In the 1860s, Western Union started a new page in the history of money by creating e-telegrams, the money transfer service enabled through the telegraph network. Almost a hundred years later, in 1946, the New York banker John Biggins introduced the first credit card, allowing for instant purchases with delayed payments. Although that credit card had numerous limitations and could only be used for small local purchases, the ground was laid. Some 53 years later, mobile banking was introduced. The earliest services for primitive mobile phones operated via SMS banking were followed by the shift towards mobile web applications in the era of smartphones supporting WAP connect. SMS and web banking were two major mobile payment options before 2010 when the expansion of mobile banking applications began. Apple’s success brought about a wave of smart banking solutions, like ApplePay, enabling payment with a phone instead of a credit card. In fact, in 2012, about 20%-58% of the total global percentage of transactions were electronic with the use of digital money. (The wide range is caused by the differences in various countries’ percentages.)

Although money’s form and shape has developed over centuries, sometimes it seems like humanity has fallen into trap by empowering others too much and giving up the controlling power to banks. They have the power to set high service fees, raise transaction fees, and set ridiculous interest rates; they can freeze bank accounts guided by their own policy with no actual accountability to people. At the same time, banks are highly centralized, and thus the actual power over the majority of humankind is concentrated in the hands of a few. The reality of today is inflation, and poverty rises as we speak. So maybe it’s time to stop updating the form of money and concentrate on the fundamental problem of a management system.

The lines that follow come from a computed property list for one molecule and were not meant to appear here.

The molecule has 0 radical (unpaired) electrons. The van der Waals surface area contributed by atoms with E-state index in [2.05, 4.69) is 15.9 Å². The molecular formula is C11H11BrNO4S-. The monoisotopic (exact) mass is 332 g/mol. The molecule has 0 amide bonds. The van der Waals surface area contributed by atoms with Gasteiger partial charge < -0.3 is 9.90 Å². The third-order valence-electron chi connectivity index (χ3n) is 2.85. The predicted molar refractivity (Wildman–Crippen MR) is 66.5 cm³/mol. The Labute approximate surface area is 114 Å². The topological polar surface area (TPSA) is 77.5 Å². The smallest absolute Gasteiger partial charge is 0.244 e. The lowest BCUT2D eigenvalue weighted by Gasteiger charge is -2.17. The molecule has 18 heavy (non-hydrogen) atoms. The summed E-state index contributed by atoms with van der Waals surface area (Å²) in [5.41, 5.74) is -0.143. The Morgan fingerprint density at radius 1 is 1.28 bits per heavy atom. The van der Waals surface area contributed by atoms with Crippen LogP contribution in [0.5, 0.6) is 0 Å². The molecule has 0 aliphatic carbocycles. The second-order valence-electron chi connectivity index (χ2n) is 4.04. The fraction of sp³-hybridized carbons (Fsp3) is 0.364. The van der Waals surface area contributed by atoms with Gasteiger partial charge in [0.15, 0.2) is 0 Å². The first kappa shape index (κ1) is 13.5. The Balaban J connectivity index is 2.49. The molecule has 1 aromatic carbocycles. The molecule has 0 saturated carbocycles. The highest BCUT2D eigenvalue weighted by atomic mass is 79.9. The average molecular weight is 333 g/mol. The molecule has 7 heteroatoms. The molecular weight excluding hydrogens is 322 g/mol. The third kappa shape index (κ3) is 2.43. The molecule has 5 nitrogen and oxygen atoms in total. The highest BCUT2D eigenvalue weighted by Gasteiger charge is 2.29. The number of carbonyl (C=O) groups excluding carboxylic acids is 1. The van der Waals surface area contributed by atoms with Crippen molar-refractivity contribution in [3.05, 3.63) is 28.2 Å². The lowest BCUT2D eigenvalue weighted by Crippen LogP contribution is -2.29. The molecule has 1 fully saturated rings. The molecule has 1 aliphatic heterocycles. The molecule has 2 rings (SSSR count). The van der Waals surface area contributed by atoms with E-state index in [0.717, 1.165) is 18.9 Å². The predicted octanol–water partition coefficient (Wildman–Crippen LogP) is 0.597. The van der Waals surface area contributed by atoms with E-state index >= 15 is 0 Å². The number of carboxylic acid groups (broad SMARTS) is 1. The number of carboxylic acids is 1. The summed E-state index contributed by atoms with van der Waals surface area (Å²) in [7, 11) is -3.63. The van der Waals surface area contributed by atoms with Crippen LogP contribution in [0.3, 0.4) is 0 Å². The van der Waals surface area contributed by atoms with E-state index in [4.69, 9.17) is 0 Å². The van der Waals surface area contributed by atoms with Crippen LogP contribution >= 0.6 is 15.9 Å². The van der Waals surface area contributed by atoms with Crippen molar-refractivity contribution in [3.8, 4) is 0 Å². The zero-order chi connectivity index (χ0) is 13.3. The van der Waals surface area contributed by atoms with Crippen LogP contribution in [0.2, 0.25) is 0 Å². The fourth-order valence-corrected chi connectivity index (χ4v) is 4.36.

The Hope of Tomorrow

Whilst there were some cryptocurrency attempts back in 1980s-90s, the emergence of blockchain is historically associated with Bitcoin. Since its development in 2008, numerous blockchain projects have popped up, and today we have probably witnessed the peak of its growth with the technology being used in practically every industry.

The blockchain boasts many advantages compared to standard banking systems. It’s decentralized, transparent and secure with no legal restrictions or biased privileges. Although Bitcoin was initially developed as an alternative currency, there are many successful examples of retail and healthcare blockchain projects. The technology works, so why not use it for its original purpose and bring some changes to modern economies.

Considering strictly financial projects, UNISON is a good example of the power blockchain delegates to people. The project’s mission is to set the balance of finance and reestablish the authority of individuals over their own economies. The system is created by professionals in a field understanding that poverty and inflation and the vicious circle of high interest rates can only be broken with a unique and unlimited solution, free from traditional restrictions.

The history of money might be tangled and flawed at points, yet it demonstrates the ability of the human mind to adapt and evolve. Even though we live in the era of smart technologies and robotics, certain relics of the past continue to invisibly haunt us through the years; centralized banking and the lack of long-term currency sustainability are examples of those relics. Today, we have a chance to start building our future with smart technologies and flexible, democratic systems, the choice our ancestors in ancient empires never had.